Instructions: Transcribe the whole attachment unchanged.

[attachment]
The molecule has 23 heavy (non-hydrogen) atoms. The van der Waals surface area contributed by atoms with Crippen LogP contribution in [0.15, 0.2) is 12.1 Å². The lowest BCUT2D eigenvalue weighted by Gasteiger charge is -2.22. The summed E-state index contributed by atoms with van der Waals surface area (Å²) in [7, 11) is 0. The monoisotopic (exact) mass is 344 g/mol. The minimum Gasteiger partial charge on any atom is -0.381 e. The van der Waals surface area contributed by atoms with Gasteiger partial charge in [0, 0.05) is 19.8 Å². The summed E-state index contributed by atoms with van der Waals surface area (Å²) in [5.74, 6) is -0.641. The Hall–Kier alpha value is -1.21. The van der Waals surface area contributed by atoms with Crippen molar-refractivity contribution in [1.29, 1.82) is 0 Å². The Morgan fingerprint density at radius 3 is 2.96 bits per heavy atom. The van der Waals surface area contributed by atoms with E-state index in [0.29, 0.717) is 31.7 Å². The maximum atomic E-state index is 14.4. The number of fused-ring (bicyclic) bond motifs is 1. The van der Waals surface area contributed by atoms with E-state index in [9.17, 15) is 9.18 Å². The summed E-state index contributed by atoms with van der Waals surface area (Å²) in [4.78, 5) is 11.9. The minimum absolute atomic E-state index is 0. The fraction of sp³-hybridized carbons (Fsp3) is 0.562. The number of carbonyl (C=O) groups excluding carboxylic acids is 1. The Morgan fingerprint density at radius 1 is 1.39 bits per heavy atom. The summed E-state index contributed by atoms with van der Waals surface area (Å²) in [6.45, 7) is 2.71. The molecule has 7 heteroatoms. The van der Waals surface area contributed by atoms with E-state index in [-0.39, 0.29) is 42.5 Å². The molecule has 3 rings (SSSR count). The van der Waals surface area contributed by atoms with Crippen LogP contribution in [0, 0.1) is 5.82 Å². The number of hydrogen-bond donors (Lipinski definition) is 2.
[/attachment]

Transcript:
The molecule has 23 heavy (non-hydrogen) atoms. The van der Waals surface area contributed by atoms with Crippen LogP contribution in [0.15, 0.2) is 12.1 Å². The lowest BCUT2D eigenvalue weighted by Gasteiger charge is -2.22. The summed E-state index contributed by atoms with van der Waals surface area (Å²) in [7, 11) is 0. The monoisotopic (exact) mass is 344 g/mol. The minimum Gasteiger partial charge on any atom is -0.381 e. The van der Waals surface area contributed by atoms with Gasteiger partial charge in [0, 0.05) is 19.8 Å². The summed E-state index contributed by atoms with van der Waals surface area (Å²) in [5.74, 6) is -0.641. The Hall–Kier alpha value is -1.21. The van der Waals surface area contributed by atoms with Crippen molar-refractivity contribution in [1.29, 1.82) is 0 Å². The Morgan fingerprint density at radius 3 is 2.96 bits per heavy atom. The van der Waals surface area contributed by atoms with E-state index in [0.29, 0.717) is 31.7 Å². The maximum atomic E-state index is 14.4. The number of fused-ring (bicyclic) bond motifs is 1. The van der Waals surface area contributed by atoms with E-state index in [9.17, 15) is 9.18 Å². The summed E-state index contributed by atoms with van der Waals surface area (Å²) in [4.78, 5) is 11.9. The minimum absolute atomic E-state index is 0. The fraction of sp³-hybridized carbons (Fsp3) is 0.562. The number of carbonyl (C=O) groups excluding carboxylic acids is 1. The Morgan fingerprint density at radius 1 is 1.39 bits per heavy atom. The summed E-state index contributed by atoms with van der Waals surface area (Å²) in [6.45, 7) is 2.71. The molecule has 7 heteroatoms. The van der Waals surface area contributed by atoms with E-state index in [-0.39, 0.29) is 42.5 Å². The molecule has 3 rings (SSSR count). The van der Waals surface area contributed by atoms with Crippen LogP contribution in [0, 0.1) is 5.82 Å². The number of hydrogen-bond donors (Lipinski definition) is 2.